ONCE AGAIN, FOR SOME REASON, MY WEEKLY COLUMN THAT APPEARS IN PRINT EVERY SUNDAY FAILED TO GO ONLINE FRIDAY NIGHT. SO, FOR THOSE OF YOU WHO LOOK FOR IT ONLINE, HERE IT IS.
The 2011 Greenwich election season is off to an early start.
Greenwich Democrats, hoping to get a jump on the Republicans, will vote on a slate of candidates this Wednesday at the Greenwich Democratic Town Committee’s May meeting. The timing is unprecedented.
Such an early endorsement meeting is designed to accelerate the campaign momentum that is already gathering for First Selectman candidate, John Blankley, and Selectman Drew Marzullo. It will also bring the names of the rest of the Democratic candidates before the public well in advance of the Republican endorsements, which will not take place until July.
But how is it possible for the Democrats to endorse a slate of candidates as early as May? This is the question many people have been asking.
By law, all parties must follow the Secretary of State’s calendar. And, according to this calendar, official party endorsements for the November 8, 2011 election must be made between July 19 and July 26, 2011, and cannot be made at any other time.
There is probably no Democratic Town Committee member more knowledgeable than Mary McNamee when it comes to rules and procedures, and very few with her institutional memory. Mary, who served nearly thirty years as a Democratic State Central Committee member, was among the first to raise questions about the May candidate endorsements.
Beth Krumeich who, along with her husband Ed currently serves as a member of the Democratic State Central Committee, provided me with an email response to some of the questions. She indicates that the Democratic Town Committee sought approval from the Chairman of the Democratic State Central Committee to hold the May meeting and express the DTC’s “intent to endorse” candidates. The Town Committee will still hold a convention in July to legally endorse candidates.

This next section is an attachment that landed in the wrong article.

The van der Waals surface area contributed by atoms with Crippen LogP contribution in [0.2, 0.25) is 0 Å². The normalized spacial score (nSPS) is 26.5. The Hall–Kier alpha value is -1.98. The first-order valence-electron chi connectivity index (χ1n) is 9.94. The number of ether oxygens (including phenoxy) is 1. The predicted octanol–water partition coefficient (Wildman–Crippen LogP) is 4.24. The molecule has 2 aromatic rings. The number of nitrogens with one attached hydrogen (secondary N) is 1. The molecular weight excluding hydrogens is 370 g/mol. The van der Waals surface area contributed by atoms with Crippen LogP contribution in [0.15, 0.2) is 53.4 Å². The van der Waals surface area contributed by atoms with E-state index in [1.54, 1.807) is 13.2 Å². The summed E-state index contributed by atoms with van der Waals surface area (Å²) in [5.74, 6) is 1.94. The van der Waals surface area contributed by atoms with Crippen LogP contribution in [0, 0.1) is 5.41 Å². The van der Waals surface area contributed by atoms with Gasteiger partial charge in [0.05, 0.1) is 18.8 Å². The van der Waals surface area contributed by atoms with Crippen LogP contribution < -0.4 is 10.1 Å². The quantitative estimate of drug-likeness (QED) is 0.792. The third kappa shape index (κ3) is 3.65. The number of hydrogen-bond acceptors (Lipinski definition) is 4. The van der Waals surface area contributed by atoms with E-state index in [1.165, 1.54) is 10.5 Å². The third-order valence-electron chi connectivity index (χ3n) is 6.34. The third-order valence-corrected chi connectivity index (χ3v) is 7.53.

The answer provided by Krumeich is consistent with what a spokesperson for the Secretary of State’s Office told me. I was informed that, while town committees may hold unofficial meetings earlier than July in order “to hash out any issues so that the official meeting will go smoothly,” the official endorsement must be made during the prescribed time in July.
If Wednesday’s meeting is characterized as an “unofficial” meeting in the language used by the Secretary of State’s Office, then by that definition, the early vote on the candidate slate should also be characterized as “unofficial.” There would be no official and legally binding endorsements until July.
But according to the DTC April minutes, “the May 11th votes will be binding for the formal convention.” This is curious. No one offers an explanation of how this is legally possible.
Of course, there is no problem as long as the town committee’s May votes are not controversial, and for the most part they are not. But enforcing unofficial votes as binding for an official legal endorsement meeting two months later could become a serious issue if there are primary challenges and petitions.
Such could happen with nominations for the Board of Education. These nominations will revolve around the perennial issue of how many candidates the party should field.
Each party may put up four candidates, but only two from each party are elected. When a party endorses more than two, it allows for voter choice. But the downside is that the race becomes a primary in the general election, and usually a Democratic primary. Historically, the Republicans have almost never put up more than two candidates.
This year the DTC executive committee has endorsed only two BOE candidates. However, a third candidate who lost out in an extremely close executive committee vote is seeking the full town committee’s endorsement.
If the full town committee limits the endorsement to two, a third and fourth candidate can petition into the remaining two ballot slots, although some seem to think, probably erroneously, that candidates who fail to win the party endorsement would have to petition onto another line.
To avoid potential legal challenges, the DTC would do well not to become mired in the matter of whether or not the May vote is binding for July. Let the May meeting be unofficial. Let the legal meeting be in July. Wednesday’s meeting should not detract from the desired campaign momentum.